Pope John Paul reminds us that God communicates Himself to us through the ordinary things of life – and especially through words, actions, gestures, “respecting our human nature and it’s vital rhythms”, as he put it. He went on to add that this is also the case with the Liturgy – filled, as it is, with words, actions, gestures.

Looking back over what we have learned here from the Holy Father, we have come to see that what at first seemed repetitive and child-like is, in fact, a continual ‘outpuring of love’ which invites us to enter into ‘the dynamic of love’ – love of the Lord, Who desires that we love Him.

And we learn how best to do so through Mary and with Mary, who loved Him more than any other created being in all of Creation. The combined love of all the Saints and Angels toward the Lord, immense though that certainly is, cannot match the depth of the love of His own Mother.

And so, as St John Paul says elsewhere, we are coming to see that the Rosary really is ‘the school of Mary’, where we sit at Her feet and from Her, we learn how best to love the Lord. As each bead slips through our fingers, it represents another ‘I love You’ given to the Lord through and with His own Mother, and ours.

 

 

Her Little Gifts

Her Little Gifts

“O Jesus, forgive us our sins, save us from the fire of Hell, and lead all souls to Heaven – especially those in most need.”

– Our Lady of Fatima

Like all good mothers, the Blessed Virgin Mary cares very deeply for Her children. She is concerned for our welfare – in the physical realm, certainly; but particularly in the spiritual realm, as this is where our welfare is most important.

And like all good mothers, She wants to give us little treats and gifts which are pleasing to the eyes and the hearts of us, Her children.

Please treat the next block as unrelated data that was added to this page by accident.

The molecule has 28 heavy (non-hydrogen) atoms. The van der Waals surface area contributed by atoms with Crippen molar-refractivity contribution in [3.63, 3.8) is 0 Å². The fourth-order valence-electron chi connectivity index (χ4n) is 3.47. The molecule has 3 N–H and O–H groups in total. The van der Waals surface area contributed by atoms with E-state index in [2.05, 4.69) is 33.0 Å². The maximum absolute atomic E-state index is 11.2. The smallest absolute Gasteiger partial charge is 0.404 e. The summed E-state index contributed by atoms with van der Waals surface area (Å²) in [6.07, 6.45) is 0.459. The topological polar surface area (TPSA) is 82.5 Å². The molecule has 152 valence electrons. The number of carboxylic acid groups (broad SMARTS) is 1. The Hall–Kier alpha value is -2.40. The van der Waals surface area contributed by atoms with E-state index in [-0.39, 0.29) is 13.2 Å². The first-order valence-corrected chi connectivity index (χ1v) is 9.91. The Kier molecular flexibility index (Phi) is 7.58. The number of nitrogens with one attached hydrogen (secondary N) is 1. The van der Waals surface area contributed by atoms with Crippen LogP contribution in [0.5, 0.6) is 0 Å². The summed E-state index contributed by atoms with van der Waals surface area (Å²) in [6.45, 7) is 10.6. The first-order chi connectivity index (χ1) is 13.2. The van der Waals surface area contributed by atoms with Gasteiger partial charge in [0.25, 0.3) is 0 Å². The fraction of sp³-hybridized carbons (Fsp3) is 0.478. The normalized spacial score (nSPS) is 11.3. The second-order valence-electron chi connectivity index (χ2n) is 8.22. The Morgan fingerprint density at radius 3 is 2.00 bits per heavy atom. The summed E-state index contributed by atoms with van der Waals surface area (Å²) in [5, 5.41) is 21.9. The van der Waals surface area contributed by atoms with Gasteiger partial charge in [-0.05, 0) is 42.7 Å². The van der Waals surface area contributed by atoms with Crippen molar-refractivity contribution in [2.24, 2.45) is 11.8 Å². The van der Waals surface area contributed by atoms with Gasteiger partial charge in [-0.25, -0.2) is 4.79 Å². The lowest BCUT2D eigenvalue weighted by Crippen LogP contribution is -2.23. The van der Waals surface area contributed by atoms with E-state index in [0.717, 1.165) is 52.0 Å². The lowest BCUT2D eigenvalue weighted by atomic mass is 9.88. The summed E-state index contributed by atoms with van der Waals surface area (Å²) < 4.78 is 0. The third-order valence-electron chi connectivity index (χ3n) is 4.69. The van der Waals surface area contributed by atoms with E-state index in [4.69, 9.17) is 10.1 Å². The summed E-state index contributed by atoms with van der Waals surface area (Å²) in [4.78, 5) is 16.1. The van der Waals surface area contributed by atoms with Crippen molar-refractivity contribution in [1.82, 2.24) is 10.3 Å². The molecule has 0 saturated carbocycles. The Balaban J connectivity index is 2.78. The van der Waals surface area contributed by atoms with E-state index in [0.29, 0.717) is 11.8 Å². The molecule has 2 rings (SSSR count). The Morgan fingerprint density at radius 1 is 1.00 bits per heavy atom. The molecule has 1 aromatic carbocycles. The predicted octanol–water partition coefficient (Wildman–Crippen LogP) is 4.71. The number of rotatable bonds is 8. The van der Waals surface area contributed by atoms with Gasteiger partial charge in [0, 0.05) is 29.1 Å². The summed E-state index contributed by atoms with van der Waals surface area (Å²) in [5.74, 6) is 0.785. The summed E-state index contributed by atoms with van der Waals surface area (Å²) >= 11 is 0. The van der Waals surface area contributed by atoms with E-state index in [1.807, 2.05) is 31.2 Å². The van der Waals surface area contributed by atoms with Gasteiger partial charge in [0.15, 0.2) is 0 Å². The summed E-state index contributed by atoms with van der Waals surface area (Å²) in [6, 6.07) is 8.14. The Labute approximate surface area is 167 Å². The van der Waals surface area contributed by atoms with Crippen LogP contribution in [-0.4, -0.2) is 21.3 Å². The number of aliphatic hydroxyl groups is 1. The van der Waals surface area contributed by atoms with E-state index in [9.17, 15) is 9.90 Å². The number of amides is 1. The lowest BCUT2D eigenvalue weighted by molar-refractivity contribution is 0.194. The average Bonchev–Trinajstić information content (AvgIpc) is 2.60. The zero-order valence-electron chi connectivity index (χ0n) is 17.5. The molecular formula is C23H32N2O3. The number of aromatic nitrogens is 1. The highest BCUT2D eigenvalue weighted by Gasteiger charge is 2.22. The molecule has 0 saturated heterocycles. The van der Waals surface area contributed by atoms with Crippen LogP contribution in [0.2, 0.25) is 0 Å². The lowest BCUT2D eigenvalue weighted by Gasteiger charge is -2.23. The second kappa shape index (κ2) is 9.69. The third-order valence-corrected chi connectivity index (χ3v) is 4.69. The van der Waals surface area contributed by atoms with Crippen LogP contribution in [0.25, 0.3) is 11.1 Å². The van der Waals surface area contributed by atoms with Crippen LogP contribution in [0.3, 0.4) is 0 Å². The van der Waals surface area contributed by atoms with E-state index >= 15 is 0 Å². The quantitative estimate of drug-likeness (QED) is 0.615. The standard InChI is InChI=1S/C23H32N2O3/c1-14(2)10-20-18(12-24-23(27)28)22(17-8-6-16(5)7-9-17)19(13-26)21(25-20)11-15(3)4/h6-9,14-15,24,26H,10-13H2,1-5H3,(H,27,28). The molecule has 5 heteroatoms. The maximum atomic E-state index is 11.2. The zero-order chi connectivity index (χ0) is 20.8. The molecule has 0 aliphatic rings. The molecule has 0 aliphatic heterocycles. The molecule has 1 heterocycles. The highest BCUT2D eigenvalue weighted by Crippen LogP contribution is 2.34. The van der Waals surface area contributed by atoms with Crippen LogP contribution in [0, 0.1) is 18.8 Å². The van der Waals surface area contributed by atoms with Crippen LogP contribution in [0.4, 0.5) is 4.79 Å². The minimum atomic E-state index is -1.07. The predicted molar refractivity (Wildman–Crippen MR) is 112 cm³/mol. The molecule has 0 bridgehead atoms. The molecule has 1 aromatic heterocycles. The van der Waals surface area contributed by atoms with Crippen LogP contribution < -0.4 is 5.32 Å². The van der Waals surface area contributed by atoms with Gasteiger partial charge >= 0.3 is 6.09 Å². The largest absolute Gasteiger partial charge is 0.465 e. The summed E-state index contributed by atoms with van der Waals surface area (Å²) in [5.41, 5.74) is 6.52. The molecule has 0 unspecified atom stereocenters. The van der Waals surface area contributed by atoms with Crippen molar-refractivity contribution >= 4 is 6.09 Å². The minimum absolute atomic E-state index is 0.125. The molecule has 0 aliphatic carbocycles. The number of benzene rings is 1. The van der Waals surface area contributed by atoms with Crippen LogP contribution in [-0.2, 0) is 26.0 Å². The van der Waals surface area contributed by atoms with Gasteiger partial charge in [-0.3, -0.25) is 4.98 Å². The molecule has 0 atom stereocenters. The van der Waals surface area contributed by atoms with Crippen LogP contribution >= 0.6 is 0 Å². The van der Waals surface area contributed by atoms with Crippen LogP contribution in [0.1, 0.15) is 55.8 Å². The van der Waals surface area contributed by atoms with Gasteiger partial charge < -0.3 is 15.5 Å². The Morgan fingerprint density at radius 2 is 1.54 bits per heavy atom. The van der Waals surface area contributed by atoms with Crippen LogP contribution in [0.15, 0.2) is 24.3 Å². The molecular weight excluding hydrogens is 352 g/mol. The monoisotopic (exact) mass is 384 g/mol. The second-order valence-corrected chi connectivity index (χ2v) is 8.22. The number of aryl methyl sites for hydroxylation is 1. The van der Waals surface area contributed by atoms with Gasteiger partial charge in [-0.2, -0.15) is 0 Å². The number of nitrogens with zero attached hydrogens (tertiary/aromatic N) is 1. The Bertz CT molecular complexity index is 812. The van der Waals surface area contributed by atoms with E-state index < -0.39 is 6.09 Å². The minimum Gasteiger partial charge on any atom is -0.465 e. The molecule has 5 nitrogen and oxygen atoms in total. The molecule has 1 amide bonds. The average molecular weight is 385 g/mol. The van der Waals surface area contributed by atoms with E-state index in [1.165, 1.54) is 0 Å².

All the while, She knows that we are poor and fickle, forgetful and inconstant, even despite our very best intentions. And so, She makes Her little gifts as pleasing to us as possible, so that we might more earnestly embrace them and so that they might do us the most good.

One such gift is the little prayer She taught the children at Fatima in July 1917 –

“When you pray the Rosary, say after each Mystery – ‘O my Jesus, forgive us, save us from the fire of Hell. Lead all souls to Heaven, especially those in most need’.”

Our Blessed Lady knows that we are supposed to pray, as this ‘connects’ us directly to the divine; and She knows that we would like to pray – but She knows, too, that very often, for one reason or another, we simply do not pray.

There are a great many prayers which we could choose in order to pray – the Our Father, the Hail Mary, the Gloria, spring immediately to mind, along with numerous other short prayers.

There are also the ‘official’ prayers of the Church such as the Liturgy of the Hours – often seen as being only for the clergy, this prayer is actually for all the faithful. But it takes time, practice, dedication, perseverance – and how often we lack those!

Seeing our weakness, the Blessed Virgin suggests something very short, very beautiful and very simple – this little prayer which She gave us through three very young children. She asked us to pray it after each decade of the Rosary, so it must be an important prayer – otherwise, once for each full Rosary might have been sufficient.

In this little prayer, we acknowledge that we are sinners and deserving of Hell. We might not like to acknowledge this, but that is the reality – we are all sinners, who can rely on nothing except the mercy of God. And having acknowledged it, we can then ask for that forgiveness of which we are so desperately in need – and which is always poured out upon us so very liberally by the Almighy, time after time after time.

But this little prayer adds one further dimension.